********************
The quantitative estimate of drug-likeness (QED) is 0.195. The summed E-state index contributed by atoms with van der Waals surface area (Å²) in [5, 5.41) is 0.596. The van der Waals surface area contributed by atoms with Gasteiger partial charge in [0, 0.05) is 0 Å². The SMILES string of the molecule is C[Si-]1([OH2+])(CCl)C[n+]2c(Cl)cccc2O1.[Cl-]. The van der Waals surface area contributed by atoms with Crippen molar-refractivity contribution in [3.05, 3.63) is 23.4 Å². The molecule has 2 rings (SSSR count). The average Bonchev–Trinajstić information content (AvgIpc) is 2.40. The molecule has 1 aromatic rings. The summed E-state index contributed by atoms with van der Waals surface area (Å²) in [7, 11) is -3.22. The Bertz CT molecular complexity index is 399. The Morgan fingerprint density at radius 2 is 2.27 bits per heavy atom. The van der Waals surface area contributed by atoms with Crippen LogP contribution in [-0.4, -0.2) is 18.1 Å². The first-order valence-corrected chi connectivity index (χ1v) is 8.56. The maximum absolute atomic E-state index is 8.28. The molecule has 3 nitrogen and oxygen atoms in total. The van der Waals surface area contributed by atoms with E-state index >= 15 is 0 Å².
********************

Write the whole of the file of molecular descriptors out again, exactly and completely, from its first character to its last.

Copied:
The quantitative estimate of drug-likeness (QED) is 0.195. The summed E-state index contributed by atoms with van der Waals surface area (Å²) in [5, 5.41) is 0.596. The van der Waals surface area contributed by atoms with Gasteiger partial charge in [0, 0.05) is 0 Å². The SMILES string of the molecule is C[Si-]1([OH2+])(CCl)C[n+]2c(Cl)cccc2O1.[Cl-]. The van der Waals surface area contributed by atoms with Crippen molar-refractivity contribution in [3.05, 3.63) is 23.4 Å². The molecule has 2 rings (SSSR count). The average Bonchev–Trinajstić information content (AvgIpc) is 2.40. The molecule has 1 aromatic rings. The summed E-state index contributed by atoms with van der Waals surface area (Å²) in [7, 11) is -3.22. The Bertz CT molecular complexity index is 399. The Morgan fingerprint density at radius 2 is 2.27 bits per heavy atom. The van der Waals surface area contributed by atoms with Crippen LogP contribution in [-0.4, -0.2) is 18.1 Å². The first-order valence-corrected chi connectivity index (χ1v) is 8.56. The maximum absolute atomic E-state index is 8.28. The molecule has 3 nitrogen and oxygen atoms in total. The van der Waals surface area contributed by atoms with E-state index >= 15 is 0 Å².